Canada's largest cryptocurrency exchange is unable to access millions in digital currency following the sudden death of its founder, Gerald Cotten.
Quadriga has filed for creditor protection and estimates that about C$180m (€120m) in cryptocurrency coins is missing.
It has not been able to locate or secure its cryptocurrency reserves since Mr Cotten died in December.
In court documents filed with the Nova Scotia Supreme Court, Mr Cotton’s widow Jennifer Robertson said that the laptop on which he "carried out the companies' business is encrypted and I do not know the password or recovery key".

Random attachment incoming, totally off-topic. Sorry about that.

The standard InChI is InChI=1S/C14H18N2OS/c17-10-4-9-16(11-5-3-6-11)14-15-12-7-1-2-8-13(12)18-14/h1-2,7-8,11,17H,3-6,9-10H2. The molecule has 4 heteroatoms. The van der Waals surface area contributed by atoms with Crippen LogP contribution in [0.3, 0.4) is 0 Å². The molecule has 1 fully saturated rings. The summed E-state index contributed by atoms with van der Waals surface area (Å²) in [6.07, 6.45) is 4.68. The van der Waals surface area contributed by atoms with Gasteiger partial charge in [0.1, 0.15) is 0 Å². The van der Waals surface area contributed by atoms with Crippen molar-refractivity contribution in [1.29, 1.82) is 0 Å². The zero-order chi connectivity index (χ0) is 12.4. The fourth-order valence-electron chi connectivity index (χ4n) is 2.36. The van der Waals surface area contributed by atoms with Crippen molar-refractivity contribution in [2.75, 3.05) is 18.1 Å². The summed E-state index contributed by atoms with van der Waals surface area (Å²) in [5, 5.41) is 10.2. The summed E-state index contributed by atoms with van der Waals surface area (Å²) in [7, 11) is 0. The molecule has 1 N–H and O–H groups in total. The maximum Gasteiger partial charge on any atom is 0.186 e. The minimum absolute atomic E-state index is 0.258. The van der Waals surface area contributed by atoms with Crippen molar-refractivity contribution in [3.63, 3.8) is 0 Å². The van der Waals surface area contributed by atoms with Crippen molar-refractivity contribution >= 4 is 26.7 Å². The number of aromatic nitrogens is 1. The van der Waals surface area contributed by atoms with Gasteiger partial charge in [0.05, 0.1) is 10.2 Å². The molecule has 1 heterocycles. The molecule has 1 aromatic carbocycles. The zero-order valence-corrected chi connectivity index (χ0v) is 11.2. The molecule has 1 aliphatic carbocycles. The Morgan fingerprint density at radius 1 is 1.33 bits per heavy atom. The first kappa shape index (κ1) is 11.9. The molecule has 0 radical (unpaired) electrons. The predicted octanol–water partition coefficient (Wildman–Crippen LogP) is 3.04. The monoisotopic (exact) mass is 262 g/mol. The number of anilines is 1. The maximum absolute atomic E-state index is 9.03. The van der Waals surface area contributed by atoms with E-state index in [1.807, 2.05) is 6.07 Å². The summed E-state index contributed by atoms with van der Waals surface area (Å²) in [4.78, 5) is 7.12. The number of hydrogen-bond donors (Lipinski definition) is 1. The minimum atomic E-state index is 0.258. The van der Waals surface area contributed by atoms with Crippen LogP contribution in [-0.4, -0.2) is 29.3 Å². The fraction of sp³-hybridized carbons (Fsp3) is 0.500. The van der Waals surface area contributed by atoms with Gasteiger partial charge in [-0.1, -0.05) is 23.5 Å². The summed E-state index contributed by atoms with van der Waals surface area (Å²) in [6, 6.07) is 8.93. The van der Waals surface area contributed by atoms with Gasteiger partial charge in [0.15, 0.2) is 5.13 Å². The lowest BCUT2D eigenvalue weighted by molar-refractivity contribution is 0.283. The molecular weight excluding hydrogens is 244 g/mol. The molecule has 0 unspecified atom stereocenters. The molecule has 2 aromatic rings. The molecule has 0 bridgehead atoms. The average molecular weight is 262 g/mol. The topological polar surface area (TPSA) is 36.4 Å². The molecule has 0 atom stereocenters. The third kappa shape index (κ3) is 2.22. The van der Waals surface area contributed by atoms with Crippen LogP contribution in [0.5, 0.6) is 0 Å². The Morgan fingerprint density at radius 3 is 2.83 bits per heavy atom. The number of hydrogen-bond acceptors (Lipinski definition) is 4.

"Despite repeated and diligent searches, I have not been able to find them written down anywhere," the affidavit stated.
Ongoing efforts by private investigators have had only "limited success in recovering a few coins" and some information from Mr Cotten's computer and phone.
According to the affidavit, the majority of the cryptocurrency was kept by Quadriga in a ‘cold wallet’, located offline and used to secure cryptocurrency from hacking or theft.
Ernst and Young are expected to be appointed as independent monitors to oversee the proceedings.